By Mary Frost and Raanan Geberer
Brooklyn Daily Eagle
After more than a half year of controversy, a plan to bring an indoor velodrome, or bicycle racing and sports complex, to Brooklyn Bridge Park has crumbled, the New York Times reports.
Joshua P. Rechnitz, the bicycle-loving philanthropist who was backing the project with $50 million of his own funds, told the New York Times on Wednesday that he and his team would seek another location for the indoor "Fieldhouse" featuring a specialized, banked racing track and viewing stands.
While local support for the plan had been decidedly mixed, the decision was made mainly for financial reasons, planners said. The proposed location -– directly below the Brooklyn Heights Promenade -– added aesthetic costs to the project, and Superstorm Sandy raised the specter of flooding.
The velodrome complex was to have been situated at Furman Street upland of Pier 5. The complex would have been one of only two such indoor facilities in the country (the other is in California). A similar facility in Colorado closed last year.
After criticisms about its size in relationship to the relatively narrow park, its effect on traffic and the obscurity of the sport itself, which requires specialized bikes with no brakes (as described in the Brooklyn Daily Eagle), the plans were revised to create more space for community sports activities and team games, with fewer stands for spectators.
But skeptics — including Peter Flemming, co-chair of the Brooklyn Bridge Park Community Council and a member of the Citizens Advisory Committee of the Park Corporation — still maintained that the project wasn’t a good fit for the park.
Yesterday, Flemming said that Rechnitz’s decision is “a great relief, both for the park and for the Heights. If you could imagine 300 feet of four-story buildings on Furman Street, underneath the Promenade, that’s how frightful it would have been.”
Flemming told the Brooklyn Eagle last July that “the proposed Fieldhouse is a specialized velodrome masquerading as a community recreation center — and it doesn’t belong in Brooklyn Bridge Park.” He also called indoor bicycle racing “a quaint, bizarre, obscure sport.”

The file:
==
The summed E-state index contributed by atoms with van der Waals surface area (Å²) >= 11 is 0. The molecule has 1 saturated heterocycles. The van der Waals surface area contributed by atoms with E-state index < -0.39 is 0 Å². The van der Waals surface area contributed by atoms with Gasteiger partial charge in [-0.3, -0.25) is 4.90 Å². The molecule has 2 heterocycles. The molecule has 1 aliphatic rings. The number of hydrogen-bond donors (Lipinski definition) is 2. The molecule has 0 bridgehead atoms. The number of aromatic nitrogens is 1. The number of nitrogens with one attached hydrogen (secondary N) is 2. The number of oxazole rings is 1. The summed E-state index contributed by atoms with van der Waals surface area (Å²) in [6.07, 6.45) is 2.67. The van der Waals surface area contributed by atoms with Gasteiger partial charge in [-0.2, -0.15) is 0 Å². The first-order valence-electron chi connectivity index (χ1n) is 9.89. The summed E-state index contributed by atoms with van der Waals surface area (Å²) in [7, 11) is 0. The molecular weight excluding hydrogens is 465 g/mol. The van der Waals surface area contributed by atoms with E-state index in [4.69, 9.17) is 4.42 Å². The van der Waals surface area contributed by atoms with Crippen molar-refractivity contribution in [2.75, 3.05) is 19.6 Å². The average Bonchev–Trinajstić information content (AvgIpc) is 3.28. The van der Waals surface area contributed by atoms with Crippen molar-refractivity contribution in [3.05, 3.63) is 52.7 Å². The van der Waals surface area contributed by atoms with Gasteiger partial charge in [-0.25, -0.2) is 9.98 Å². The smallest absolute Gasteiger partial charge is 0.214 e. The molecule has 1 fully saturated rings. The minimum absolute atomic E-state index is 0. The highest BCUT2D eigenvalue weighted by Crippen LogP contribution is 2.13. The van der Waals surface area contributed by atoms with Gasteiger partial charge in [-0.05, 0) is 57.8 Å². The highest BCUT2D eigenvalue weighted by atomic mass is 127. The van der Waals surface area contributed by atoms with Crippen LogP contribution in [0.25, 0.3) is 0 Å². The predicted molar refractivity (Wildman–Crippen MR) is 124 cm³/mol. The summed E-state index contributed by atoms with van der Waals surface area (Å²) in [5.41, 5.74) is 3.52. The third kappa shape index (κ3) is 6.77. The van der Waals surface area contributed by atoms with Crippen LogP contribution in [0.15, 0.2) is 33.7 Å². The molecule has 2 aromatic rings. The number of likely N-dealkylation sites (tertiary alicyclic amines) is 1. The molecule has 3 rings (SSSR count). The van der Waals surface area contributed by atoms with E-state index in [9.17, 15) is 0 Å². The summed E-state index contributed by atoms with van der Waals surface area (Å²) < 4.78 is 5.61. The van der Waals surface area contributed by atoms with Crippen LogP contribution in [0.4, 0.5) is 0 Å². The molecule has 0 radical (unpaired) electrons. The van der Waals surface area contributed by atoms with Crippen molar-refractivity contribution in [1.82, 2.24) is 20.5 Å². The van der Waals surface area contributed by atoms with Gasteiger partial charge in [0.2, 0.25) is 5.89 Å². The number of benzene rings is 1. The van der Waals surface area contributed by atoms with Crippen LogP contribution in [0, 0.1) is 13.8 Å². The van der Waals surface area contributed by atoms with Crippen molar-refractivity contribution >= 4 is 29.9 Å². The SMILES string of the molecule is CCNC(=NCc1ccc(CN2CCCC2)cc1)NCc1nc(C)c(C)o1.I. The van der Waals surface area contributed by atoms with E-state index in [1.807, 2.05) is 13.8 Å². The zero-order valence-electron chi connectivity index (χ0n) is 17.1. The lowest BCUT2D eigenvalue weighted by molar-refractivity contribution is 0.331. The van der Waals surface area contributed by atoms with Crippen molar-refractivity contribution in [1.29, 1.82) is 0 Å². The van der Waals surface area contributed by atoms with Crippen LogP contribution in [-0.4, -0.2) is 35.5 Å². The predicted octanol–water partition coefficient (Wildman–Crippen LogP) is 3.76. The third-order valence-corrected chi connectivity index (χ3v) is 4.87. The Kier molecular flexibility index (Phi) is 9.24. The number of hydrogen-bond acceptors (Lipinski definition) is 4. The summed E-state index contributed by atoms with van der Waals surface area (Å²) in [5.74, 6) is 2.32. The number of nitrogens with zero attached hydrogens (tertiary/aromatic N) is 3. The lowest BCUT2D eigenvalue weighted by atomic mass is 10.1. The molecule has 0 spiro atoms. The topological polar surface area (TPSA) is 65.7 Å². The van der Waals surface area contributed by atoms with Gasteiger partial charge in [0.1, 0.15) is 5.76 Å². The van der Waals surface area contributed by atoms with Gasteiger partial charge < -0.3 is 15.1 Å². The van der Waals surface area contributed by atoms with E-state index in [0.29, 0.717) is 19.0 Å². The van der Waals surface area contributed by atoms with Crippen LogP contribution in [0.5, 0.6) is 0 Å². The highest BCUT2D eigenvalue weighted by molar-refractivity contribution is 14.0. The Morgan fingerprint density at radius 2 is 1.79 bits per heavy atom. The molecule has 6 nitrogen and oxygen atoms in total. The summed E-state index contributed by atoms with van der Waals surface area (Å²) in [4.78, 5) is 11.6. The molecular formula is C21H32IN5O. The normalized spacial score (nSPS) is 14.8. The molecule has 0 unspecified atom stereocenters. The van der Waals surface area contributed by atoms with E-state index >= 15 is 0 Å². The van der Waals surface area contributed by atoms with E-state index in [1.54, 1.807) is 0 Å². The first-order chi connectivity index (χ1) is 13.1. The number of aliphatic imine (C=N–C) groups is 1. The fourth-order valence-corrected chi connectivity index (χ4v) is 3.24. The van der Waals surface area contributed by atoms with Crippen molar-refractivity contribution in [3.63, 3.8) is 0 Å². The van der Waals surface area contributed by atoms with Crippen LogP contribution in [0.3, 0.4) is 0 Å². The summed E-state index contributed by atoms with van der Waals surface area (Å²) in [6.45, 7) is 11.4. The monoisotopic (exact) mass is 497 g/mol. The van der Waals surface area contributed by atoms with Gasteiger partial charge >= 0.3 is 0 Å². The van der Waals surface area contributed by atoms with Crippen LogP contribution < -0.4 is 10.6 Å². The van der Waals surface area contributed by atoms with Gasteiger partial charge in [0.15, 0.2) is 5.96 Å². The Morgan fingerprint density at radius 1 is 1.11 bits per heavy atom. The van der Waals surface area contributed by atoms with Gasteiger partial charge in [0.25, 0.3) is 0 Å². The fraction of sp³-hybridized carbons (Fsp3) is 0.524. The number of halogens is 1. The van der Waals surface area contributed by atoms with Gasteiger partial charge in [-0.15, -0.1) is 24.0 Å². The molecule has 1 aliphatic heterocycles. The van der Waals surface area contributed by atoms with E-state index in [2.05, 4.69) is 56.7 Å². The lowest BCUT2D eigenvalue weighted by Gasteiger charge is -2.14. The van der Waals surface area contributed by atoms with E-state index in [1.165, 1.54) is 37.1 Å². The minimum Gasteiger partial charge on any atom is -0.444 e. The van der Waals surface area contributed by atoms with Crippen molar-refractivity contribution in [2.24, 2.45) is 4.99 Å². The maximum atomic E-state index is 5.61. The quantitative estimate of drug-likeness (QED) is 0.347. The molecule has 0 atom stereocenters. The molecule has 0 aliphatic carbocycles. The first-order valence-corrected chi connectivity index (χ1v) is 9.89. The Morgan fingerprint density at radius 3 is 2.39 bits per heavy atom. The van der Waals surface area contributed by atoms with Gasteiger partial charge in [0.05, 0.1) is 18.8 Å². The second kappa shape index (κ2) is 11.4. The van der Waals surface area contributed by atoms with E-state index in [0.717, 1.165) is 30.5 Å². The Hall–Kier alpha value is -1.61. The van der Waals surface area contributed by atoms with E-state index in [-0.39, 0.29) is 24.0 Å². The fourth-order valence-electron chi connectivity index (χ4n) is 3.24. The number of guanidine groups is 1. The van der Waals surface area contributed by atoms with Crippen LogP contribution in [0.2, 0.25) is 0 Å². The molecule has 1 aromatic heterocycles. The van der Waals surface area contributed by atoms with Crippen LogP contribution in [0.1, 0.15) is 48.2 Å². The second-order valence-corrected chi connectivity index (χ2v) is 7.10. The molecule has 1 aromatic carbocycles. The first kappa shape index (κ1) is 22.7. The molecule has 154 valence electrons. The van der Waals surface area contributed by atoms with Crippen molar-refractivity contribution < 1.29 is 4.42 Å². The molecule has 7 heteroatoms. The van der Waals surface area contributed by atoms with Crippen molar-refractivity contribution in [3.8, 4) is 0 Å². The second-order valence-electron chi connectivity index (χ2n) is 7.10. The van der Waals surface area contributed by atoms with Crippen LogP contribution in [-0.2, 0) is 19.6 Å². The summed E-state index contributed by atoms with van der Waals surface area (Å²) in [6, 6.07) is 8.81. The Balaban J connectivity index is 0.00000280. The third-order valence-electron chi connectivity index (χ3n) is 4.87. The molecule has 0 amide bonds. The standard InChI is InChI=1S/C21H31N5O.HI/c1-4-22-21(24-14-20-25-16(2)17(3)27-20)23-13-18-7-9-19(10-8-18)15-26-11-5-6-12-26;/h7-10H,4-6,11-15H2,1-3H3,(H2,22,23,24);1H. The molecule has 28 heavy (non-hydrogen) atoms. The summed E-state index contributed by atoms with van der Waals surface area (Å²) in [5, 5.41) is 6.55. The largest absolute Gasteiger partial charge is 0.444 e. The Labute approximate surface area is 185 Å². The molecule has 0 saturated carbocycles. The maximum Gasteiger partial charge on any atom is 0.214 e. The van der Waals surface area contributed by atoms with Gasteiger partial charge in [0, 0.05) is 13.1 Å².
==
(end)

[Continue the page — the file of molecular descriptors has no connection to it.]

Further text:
Also applauding Rechnitz’s decision to pull out of the park was Judy Stanton, executive director of the Brooklyn Heights Association. “We think the right decision was made for the park,” she told the Eagle. “The development was too expensive and did not fit at the site. We wish Mr. Rechnitz well and hope he finds a suitable location.”
The Brooklyn Bridge Park Corporation had originally supported the velodrome as a “flexible public indoor athletic and recreation center” that included a public boathouse, restrooms and space for the park’s maintenance and operations.
Yesterday, Brooklyn Bridge Park President Regina Myer said, “We are grateful that we were considered for this very generous gift and regret that this project will not come to fruition in the park. We thank the NYC Fieldhouse for all of the work they put into evaluating the feasibility of bringing this facility to Brooklyn Bridge Park.”
A statement for Councilman Steve Levin, who represents the area, was also rather diplomatic: “It is a testament to the popularity and the world-class design of Brooklyn Bridge Park that Mr. Rechnitz was willing to make such a generous investment and I greatly appreciate his interest in our community.
“While the prospect of indoor recreation was exciting, I look forward to working with the neighborhood residents and Regina Myer to move forward with the development of the park.”
Among those who had backed the velodrome were Dr. Larry Weiss, head of school at Brooklyn Friends School, because the infield courts would be made available to area schools; and Assemblywoman Joan Millman, because it would have replaced a rundown storage building near Pier 5 that she called an eyesore, according to the New York Times.
As mentioned above, there are few indoor velodromes, which feature a curved, banked, circular track. The closest outdoor velodrome is at Kissena Park, Queens. Bikes used in velodrome racing don’t have any brakes.
Velodromes were much more common in the 1920s, during the height of the six-day bicycle race craze. A Coney Island Velodrome, which also hosted boxing matched, lasted until 1950, when it was torn down for housing.